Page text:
UNC School of Medicine Subsidy Cut: The UNC School of Medicine will no longer receive $15 million from state taxpayers. The UNC Health Care System (UNCHCS), a chain of hospitals affiliated with the state university system (and headed by the same man who is in charge of the school of medicine), gives many millions to the school of medicine. The UNCHCS has more money than it knows what to do with, so this shouldn’t be a very painful cut. Also, since UNCHCS competes with other hospital chains, some of which are private, removing a taxpayer-funded handicap is a step towards fairness.
End Pay Increase for Teacher Master’s Degrees: North Carolina public school teachers will no longer receive automatic pay increases for obtaining a master’s degree. The practice of boosting pay for teachers with such degrees is common nationwide, but some research suggests that it doesn’t lead to improved outcomes in student learning. North Carolina appears to be the first to get rid of the practice.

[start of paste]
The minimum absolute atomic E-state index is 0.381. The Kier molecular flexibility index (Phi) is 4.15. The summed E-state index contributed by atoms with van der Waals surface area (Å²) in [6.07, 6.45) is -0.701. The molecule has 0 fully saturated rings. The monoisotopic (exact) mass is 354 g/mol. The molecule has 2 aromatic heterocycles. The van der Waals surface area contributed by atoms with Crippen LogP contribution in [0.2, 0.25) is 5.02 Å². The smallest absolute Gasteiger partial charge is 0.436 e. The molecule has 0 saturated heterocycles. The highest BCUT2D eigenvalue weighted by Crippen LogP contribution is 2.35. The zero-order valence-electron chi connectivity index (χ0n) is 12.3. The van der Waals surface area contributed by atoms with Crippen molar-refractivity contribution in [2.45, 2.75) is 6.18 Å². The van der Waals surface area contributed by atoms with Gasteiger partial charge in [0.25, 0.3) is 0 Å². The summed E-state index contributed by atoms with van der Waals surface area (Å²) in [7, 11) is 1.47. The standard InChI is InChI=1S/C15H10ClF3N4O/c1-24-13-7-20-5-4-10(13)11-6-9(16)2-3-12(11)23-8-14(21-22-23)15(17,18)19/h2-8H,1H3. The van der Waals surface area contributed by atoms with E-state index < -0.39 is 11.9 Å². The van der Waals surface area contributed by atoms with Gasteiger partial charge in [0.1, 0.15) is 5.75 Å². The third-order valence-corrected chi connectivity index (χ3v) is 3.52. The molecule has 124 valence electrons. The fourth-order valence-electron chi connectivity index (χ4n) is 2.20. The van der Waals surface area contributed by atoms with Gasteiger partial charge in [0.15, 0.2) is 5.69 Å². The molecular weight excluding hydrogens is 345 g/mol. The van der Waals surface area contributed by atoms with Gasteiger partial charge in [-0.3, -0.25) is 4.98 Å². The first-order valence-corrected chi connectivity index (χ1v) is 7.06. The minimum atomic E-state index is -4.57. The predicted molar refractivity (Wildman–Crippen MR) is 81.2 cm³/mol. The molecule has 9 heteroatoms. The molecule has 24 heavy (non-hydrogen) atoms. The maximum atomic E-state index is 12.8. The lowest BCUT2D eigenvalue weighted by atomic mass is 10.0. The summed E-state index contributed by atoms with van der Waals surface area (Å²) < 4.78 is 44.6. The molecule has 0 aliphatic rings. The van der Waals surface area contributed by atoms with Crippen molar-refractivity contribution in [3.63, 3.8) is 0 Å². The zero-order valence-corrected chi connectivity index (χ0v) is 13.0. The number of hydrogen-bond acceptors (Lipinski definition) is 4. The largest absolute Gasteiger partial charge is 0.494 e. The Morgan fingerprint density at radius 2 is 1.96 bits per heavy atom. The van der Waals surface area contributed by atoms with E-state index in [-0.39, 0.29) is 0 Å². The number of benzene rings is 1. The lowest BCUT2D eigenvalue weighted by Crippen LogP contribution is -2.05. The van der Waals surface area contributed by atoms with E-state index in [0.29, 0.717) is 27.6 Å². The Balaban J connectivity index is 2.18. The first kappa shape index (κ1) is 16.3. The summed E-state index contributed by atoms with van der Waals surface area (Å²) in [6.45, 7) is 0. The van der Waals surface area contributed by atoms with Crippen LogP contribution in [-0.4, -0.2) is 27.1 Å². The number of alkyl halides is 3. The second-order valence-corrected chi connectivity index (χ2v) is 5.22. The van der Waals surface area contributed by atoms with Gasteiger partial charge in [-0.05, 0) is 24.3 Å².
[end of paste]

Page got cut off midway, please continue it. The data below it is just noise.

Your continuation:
Beyond the Budget
A handful of bills outside of the budget made significant policy changes, as well.
Guns Allowed in Cars on Campus: In 2002, a student and former policeman was able to stop an active shooter at the Appalachian School of Law in Tennessee by retrieving a gun from his car. In North Carolina, it would have been illegal to stop the shooter in this way. That will change if Governor McCrory signs HB 937, which has passed the legislature and been sent to him for his signature.